Basics of CNC Routers

A Computer Numerical Controlled router, also known as a CNC Router, is a machine that is controlled by a computer to make composites in material like steel, aluminum, plastic, wood, and foam. It is important to choose a CNC router that will be able to handle all the work requirements that are thrown at it. The two big considerations there are when choosing a CNC router is, how many axes does your router need and what type of motor will you be using. In most cases there are four levels a CNC machine may use, and they all depend on how many axes you intend to use.

2 Axis – Usually, you will see these low-end routers being used by hobbyist for basic household items. These types of CNC routers do not use a true Z axis, making them not a great fit for industrial applications.

3 Axis – The 3 axis CNC router is among the most common. It uses an eight foot long X axis, four foot Y axis, and a six inch Z axis.

4 Axis – By introducing a fourth axis to the machine it will be able to rotate around the vertical axis. Four axis CNC routers are also chosen for work on a CNC lathe for mill work or in advanced carvings.

5 Axis – These CNC routers are able to rotate on two additional axes (compared to the 3 axis) for cutting three dimensional objects without having to re-position. A 5 axis CNC router has the ability to machine five sides of a cube at one time.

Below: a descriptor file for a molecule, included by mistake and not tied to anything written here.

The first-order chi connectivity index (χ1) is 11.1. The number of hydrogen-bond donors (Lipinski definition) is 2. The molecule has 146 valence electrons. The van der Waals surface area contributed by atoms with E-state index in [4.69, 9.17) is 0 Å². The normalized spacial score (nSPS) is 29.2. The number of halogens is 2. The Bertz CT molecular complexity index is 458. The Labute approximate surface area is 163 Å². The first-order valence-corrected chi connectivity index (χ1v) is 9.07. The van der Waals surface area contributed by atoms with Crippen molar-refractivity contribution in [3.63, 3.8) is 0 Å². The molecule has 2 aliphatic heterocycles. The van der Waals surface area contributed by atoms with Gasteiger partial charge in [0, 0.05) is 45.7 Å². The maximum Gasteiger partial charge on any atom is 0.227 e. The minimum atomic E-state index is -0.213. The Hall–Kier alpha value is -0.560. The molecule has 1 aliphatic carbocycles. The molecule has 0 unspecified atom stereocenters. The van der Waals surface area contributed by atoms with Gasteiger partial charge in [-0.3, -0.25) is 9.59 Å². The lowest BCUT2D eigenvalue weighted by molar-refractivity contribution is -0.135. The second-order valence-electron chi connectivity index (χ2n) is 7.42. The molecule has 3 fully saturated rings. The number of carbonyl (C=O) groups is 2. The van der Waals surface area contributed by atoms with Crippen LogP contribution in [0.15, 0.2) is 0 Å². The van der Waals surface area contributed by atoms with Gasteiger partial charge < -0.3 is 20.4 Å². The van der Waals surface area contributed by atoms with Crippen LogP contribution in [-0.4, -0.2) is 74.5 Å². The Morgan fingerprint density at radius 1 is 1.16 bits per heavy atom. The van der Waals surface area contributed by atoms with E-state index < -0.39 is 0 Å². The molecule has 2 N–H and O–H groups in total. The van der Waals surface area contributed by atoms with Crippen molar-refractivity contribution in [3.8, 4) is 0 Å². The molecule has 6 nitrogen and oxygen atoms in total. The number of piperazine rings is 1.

Most small to medium sized businesses will choose to use a 3 or 4 axis machine, while a hobbyist will be fine using a 2 axis. Five axis CNC routers are most commonly used in industries related to automobile, aerospace, or boating.

There are two types of motors that can be used to power your CNC router, the stepper motor or servo motor. In a previous article, titled CNC Motors, we discuss the difference between the two motors. There are pros and cons to using either type of motor, read the article to decide which one will fit your needs.

CNC Routers


George Leger has a Masters in Electrical Engineering from Stanford University, worked in private industry pioneering surface-mount technology and in government research labs for twenty years, published several papers on surface-mount technology, co-authored papers published in national symposiums on accelerator technology, was past president of SMTA and an adjunct professor at the community college level, holds a patent, and is a certified microchip design partner, serving as a consultant to many companies developing electronic circuits.

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